Frequently Asked Questions (FAQs) about octoBox Testbed
A: Yes, please see it here: Documentation
A: Yes, please see it here: Rest API
A: Please see slides 25-27 in the octoBox presentation below, and watch the video by following the link on slide 25. The MU-MIMO content starts at 6 minutes 10 seconds into the video.
The Pal can be your partner device for MU testing, vastly simplifying the testbed. The Pal can be a station or an AP.
A: Please review this slide for some examples and diagrams:
A: Please review this short PowerPoint for some tips:
A: octoBox is a small stackable semi-anechoic testbed used for testing wireless devices and systems, including phones, access points, sensors and other such devices. It isolates the devices under test from the outside interference and creates a stable environment for achieving repeatable measurements.
Inside the octoBox testbed you can emulate real life conditions, including path loss, multipath and interference.
The building blocks of the testbed include the octoBox small anechoic chambers, the MPE (multipath emulator) module, quadAtten programmable attenuator module and iGen interference generator module.
A: Engineers most often use octoBox to measure throughput of the new 802.11ac or LTE MIMO devices.
octoBox testbed can also be configured for mesh testing (self-forming, self-healing functions of a mesh), high speed roaming and other wireless tests.
A: octoBox is used for testing Wi-Fi, 2G/3G/LTE, Bluetooth GPS and other devices.
It offers ideal conditions for multi-stream MIMO throughput and supports the operating frequencies from 700 MHz to 6 GHz.
A: Yes. Each octoBox comes equipped with 8 RF ports (SMA or N-connector). Typically 4 of the 8 ports are used for 4x4 MIMO signal. The other 4 ports can be used to inject interference or for monitoring.
For example, you can use 2 of the RF ports to inject traffic interference on the adjacent channels, one of the ports to inject co-channel interference and the remaining port for interference waveforms emulating other common sources of interference, such as radar, wireless phones, baby monitors, etc.
The octoBox iGen module serves to provide programmable sources of traffic and waveform interference.
A: You can capture traffic using a Wireshark sniffer and replay it inside the octoBox using the iGen module.
A: Multipath emulator uses long RF cables to emulate multipath reflections in a typical house. Instead of bouncing from wall to wall, the signal bounces between a discontinuity and the shorted end of the cable. The MPE implements the IEEE standard 802.11 models of a typical house (model B) and of a typical office (model C).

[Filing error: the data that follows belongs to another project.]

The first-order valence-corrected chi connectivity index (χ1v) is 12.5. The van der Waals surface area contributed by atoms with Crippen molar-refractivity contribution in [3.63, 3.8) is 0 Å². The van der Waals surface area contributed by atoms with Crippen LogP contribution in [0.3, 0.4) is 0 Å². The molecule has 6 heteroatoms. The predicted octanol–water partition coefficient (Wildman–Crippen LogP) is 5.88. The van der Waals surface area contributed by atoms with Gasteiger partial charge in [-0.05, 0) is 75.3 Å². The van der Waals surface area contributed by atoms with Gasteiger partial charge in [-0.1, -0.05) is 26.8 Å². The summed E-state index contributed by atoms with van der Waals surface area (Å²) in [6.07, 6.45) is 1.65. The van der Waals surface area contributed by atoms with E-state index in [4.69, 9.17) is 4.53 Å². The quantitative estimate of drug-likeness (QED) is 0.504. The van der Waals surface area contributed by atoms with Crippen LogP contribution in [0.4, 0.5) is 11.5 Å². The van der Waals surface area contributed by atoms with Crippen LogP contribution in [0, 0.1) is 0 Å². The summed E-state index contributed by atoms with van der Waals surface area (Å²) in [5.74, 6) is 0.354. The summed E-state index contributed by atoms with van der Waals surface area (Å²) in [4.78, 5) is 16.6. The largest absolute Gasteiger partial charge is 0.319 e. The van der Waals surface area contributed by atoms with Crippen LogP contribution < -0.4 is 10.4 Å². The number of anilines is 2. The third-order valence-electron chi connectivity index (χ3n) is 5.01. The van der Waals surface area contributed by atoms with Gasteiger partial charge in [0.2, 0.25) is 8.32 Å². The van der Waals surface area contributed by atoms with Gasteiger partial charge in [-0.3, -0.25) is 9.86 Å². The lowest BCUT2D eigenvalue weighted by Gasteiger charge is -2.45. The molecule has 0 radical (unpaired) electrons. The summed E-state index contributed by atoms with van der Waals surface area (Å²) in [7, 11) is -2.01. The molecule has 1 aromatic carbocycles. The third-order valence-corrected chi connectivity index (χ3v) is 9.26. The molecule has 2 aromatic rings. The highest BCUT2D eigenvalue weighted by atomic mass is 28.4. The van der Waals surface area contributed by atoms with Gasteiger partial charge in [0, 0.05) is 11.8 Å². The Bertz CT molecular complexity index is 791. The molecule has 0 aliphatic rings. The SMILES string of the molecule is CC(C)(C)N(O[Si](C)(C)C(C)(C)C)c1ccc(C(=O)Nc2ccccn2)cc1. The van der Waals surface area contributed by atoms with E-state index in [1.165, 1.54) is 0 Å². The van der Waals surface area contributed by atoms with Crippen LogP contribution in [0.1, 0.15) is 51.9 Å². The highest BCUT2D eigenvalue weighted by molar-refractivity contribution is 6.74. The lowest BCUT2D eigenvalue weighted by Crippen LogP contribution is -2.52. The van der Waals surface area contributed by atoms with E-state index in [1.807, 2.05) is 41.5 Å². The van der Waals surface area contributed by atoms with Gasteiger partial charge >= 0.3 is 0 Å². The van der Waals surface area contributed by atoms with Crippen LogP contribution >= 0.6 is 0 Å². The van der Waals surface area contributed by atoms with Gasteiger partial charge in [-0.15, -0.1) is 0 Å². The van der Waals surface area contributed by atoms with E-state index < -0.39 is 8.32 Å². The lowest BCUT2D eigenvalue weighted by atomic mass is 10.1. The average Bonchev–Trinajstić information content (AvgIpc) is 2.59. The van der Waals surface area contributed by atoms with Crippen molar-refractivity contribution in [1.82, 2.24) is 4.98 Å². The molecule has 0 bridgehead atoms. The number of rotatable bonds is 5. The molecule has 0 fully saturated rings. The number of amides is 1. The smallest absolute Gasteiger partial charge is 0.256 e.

A: We recommend the octoBox High Gain log-periodic antennas, OBS-14.
A: octoBox quadAtten modules are digitally programmable solid state attenuators. Each of the 4 attenuators in a module can be independently programmed via USB or Ethernet.
The attenuator modules are completely isolated from external interference with all copper cables (power, USB and Ethernet) entering the module through filters.
A: The attenuator frequency range of near DC to 6 GHz covers most of the wireless services of interest, including 2G/3G/4G, Bluetooth and dual band Wi-Fi. The attenuation range of 0 to 63 dB with 0.5 dB steps provides an accurate and broad sweep of the receiver dynamic range down to the lowest levels.
Q: You mentioned that attenuators have filtered Ethernet and USB ports. Why is it important to filter data and control interfaces?
A: Any copper wires, such as power, Ethernet, USB, HDMI, etc. can act as antennas coupling interference between the outside and the test environment. Any copper cables entering octoBox are coupled through filters.
Power and ventilation are also filtered. Vents are made of honeycomb waveguide structure to provide isolation at the frequencies of operation.
A: The throughput test automation software controls the turntable, attenuators and traffic generation between devices in the testbed and produces and Excel based plot that engineers can easily manipulate.
A: Yes – multi-chamber stackable testbeds can be constructed to emulate multi-room homes, mesh networks and high mobility multi-node robotic networks. The stackable extensible octoBox architecture has been optimized for constructing large testbeds.
A: Sure, please take a look here:
- 5Ghz downlink throughput comparison
- 5Ghz uplink throughput comparison
- 2.4Ghz downlink throughput comparison
- 2.4Ghz uplink comparison
A: Call Support!
octoScope recommends that you contact our support team if you need to do a firmware update of a quadAtten device.
Failure to update the firmware properly could render the device inoperable.
The latest version of the quadAtten firmware can be found here, and you'll need a windows machine:
And these are the instructions:
A: The iGen supports the "Short Pulse Radar Test Waveforms", as described in section 6.1 of the FCC document:
"COMPLIANCE MEASUREMENT PROCEDURES FOR UNLICENSED-NATIONAL INFORMATION INFRASTRUCTURE DEVICES OPERATING IN THE 5250-5350 MHz AND 5470-5725 MHz BANDS INCORPORATING DYNAMIC FREQUENCY SELECTION", from May 15, 2015.
For your convenience, you can download this document here: https://www.dropbox.com/s/rzhs361oite3mfd/FCC_DFS.pdf?dl=0
Each Radar Type specifies a range of possible acceptable parameters.
Below are the values we chose for our implementation:
|FCC RADAR Type||Pulse Width (μsec)||PRI (μsec)||Number of Pulses|
Each pulse pattern above is generated once per second in a continuous loop.